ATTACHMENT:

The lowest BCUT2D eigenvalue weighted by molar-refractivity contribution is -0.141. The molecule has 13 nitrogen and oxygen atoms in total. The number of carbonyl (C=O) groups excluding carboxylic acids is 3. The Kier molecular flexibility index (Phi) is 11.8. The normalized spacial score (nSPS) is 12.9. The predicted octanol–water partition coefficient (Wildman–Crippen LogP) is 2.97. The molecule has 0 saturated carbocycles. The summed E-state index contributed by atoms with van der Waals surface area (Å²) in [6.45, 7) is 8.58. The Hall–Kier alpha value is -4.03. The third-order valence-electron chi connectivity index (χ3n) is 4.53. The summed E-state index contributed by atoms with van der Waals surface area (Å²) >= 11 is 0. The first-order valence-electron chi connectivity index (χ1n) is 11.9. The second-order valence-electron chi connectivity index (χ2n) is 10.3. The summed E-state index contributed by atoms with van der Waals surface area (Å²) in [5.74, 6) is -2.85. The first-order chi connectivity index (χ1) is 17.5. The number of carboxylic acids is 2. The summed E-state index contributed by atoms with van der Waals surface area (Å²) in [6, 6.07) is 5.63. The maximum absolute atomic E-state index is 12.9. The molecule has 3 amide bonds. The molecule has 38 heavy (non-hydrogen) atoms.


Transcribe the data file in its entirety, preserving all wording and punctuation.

The lowest BCUT2D eigenvalue weighted by molar-refractivity contribution is -0.141. The molecule has 13 nitrogen and oxygen atoms in total. The number of carbonyl (C=O) groups excluding carboxylic acids is 3. The Kier molecular flexibility index (Phi) is 11.8. The normalized spacial score (nSPS) is 12.9. The predicted octanol–water partition coefficient (Wildman–Crippen LogP) is 2.97. The molecule has 0 saturated carbocycles. The summed E-state index contributed by atoms with van der Waals surface area (Å²) in [6.45, 7) is 8.58. The Hall–Kier alpha value is -4.03. The third-order valence-electron chi connectivity index (χ3n) is 4.53. The summed E-state index contributed by atoms with van der Waals surface area (Å²) >= 11 is 0. The first-order valence-electron chi connectivity index (χ1n) is 11.9. The second-order valence-electron chi connectivity index (χ2n) is 10.3. The summed E-state index contributed by atoms with van der Waals surface area (Å²) in [5.74, 6) is -2.85. The first-order chi connectivity index (χ1) is 17.5. The number of carboxylic acids is 2. The summed E-state index contributed by atoms with van der Waals surface area (Å²) in [6, 6.07) is 5.63. The maximum absolute atomic E-state index is 12.9. The molecule has 3 amide bonds. The molecule has 38 heavy (non-hydrogen) atoms.